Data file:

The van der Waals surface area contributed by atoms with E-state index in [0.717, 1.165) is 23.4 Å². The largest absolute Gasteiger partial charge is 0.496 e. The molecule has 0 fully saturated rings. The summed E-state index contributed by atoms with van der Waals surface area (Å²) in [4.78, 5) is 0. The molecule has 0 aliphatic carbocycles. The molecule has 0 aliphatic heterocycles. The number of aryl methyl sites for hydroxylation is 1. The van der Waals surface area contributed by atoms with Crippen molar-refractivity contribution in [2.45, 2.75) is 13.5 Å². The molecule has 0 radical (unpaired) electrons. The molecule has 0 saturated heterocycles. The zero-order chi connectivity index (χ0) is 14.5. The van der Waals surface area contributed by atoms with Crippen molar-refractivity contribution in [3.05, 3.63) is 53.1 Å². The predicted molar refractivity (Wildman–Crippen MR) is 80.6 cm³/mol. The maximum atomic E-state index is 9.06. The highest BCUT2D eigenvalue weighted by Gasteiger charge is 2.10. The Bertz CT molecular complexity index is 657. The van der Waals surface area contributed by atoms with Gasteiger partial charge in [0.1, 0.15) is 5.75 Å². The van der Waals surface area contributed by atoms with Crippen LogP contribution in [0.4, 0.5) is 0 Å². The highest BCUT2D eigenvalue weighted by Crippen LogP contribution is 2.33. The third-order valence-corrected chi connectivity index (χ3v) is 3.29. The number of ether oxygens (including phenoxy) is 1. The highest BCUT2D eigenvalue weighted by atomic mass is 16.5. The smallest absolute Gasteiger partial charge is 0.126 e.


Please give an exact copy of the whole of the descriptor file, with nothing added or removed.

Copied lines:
The van der Waals surface area contributed by atoms with E-state index in [0.717, 1.165) is 23.4 Å². The largest absolute Gasteiger partial charge is 0.496 e. The molecule has 0 fully saturated rings. The summed E-state index contributed by atoms with van der Waals surface area (Å²) in [4.78, 5) is 0. The molecule has 0 aliphatic carbocycles. The molecule has 0 aliphatic heterocycles. The number of aryl methyl sites for hydroxylation is 1. The van der Waals surface area contributed by atoms with Crippen molar-refractivity contribution in [2.45, 2.75) is 13.5 Å². The molecule has 0 radical (unpaired) electrons. The molecule has 0 saturated heterocycles. The zero-order chi connectivity index (χ0) is 14.5. The van der Waals surface area contributed by atoms with Crippen molar-refractivity contribution in [3.05, 3.63) is 53.1 Å². The predicted molar refractivity (Wildman–Crippen MR) is 80.6 cm³/mol. The maximum atomic E-state index is 9.06. The highest BCUT2D eigenvalue weighted by Gasteiger charge is 2.10. The Bertz CT molecular complexity index is 657. The van der Waals surface area contributed by atoms with Gasteiger partial charge in [0.1, 0.15) is 5.75 Å². The van der Waals surface area contributed by atoms with Crippen LogP contribution in [0.4, 0.5) is 0 Å². The highest BCUT2D eigenvalue weighted by Crippen LogP contribution is 2.33. The third-order valence-corrected chi connectivity index (χ3v) is 3.29. The number of ether oxygens (including phenoxy) is 1. The highest BCUT2D eigenvalue weighted by atomic mass is 16.5. The smallest absolute Gasteiger partial charge is 0.126 e.